Surprisingly, the first recorded use of ‘lockdown’ isn’t until the mid-1800s, and it was associated with freedom of movement, rather than the current restrictions on movement. A ‘lockdown’ was a piece of wood that could be used to connect two or more boats so that they could go down a river together. These boats were usually used to transport big pieces of wood from forests to cities or ports.

It is not until the 1970s that ‘lockdown’ assumes the idea of restricting movement. It was first used in this sense in the prison system in the USA. If the prison guards wanted everyone to stay in their cells, they would institute a ‘lockdown’, that is, everyone would be locked into their cells and all movement was prohibited.

That is nearly all from me today. Coming up is the meaning of Covid 19, but please remember that if you would like to have classes with me, or take advantage of all the free stuff I put online for students, then come to my site EnglishwithStephen.com to find contact information and links to all my social media.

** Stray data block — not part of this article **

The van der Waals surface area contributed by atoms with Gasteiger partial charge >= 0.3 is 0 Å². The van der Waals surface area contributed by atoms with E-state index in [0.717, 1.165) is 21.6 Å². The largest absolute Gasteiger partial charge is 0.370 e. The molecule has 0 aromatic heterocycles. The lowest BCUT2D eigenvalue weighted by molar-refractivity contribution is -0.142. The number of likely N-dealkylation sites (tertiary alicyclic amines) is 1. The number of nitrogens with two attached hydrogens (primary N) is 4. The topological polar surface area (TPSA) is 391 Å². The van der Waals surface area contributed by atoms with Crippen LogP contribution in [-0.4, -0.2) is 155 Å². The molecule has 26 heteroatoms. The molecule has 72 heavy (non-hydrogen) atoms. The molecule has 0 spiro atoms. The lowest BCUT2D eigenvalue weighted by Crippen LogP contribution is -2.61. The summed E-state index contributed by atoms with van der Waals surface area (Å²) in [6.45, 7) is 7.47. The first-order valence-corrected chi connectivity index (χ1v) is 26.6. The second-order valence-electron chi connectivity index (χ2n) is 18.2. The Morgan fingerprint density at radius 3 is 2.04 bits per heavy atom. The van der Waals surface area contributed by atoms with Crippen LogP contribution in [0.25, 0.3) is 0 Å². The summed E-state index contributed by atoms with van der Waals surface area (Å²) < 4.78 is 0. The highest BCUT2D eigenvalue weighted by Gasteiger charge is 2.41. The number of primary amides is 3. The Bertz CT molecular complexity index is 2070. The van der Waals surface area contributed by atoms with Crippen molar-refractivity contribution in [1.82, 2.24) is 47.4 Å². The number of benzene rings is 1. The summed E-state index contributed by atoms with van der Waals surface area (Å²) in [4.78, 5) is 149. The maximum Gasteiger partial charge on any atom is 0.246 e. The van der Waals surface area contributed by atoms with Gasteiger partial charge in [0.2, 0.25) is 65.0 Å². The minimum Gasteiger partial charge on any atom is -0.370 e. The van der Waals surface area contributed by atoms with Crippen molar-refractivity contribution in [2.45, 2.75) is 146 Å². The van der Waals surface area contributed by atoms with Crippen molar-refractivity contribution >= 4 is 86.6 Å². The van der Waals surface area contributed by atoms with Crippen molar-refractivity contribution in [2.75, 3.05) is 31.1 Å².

And finally, the meaning of Covid 19. The first two letters ‘CO’ refer to ‘corona’ which is Latin for ‘crown’. The word can also be used to describe a solar corona, which happens when the moon moves in front of the sun during an eclipse. When this happens there is a glow, or halo, around the moon, and this is the corona. Well, the scientists who first found this type of virus thought it looked like a solar corona, and so gave them the name coronaviruses.

So, the ‘CO’ means corona. The next two letters ‘VI’ means ‘virus’. And the ‘D’ means ‘disease’. Finally, the number ‘19’ refers to the year the coronavirus was first discovered, in this case, 2019. And so there you go, Covid 19 means Corona Virus Disease 2019.

Stay safe everyone!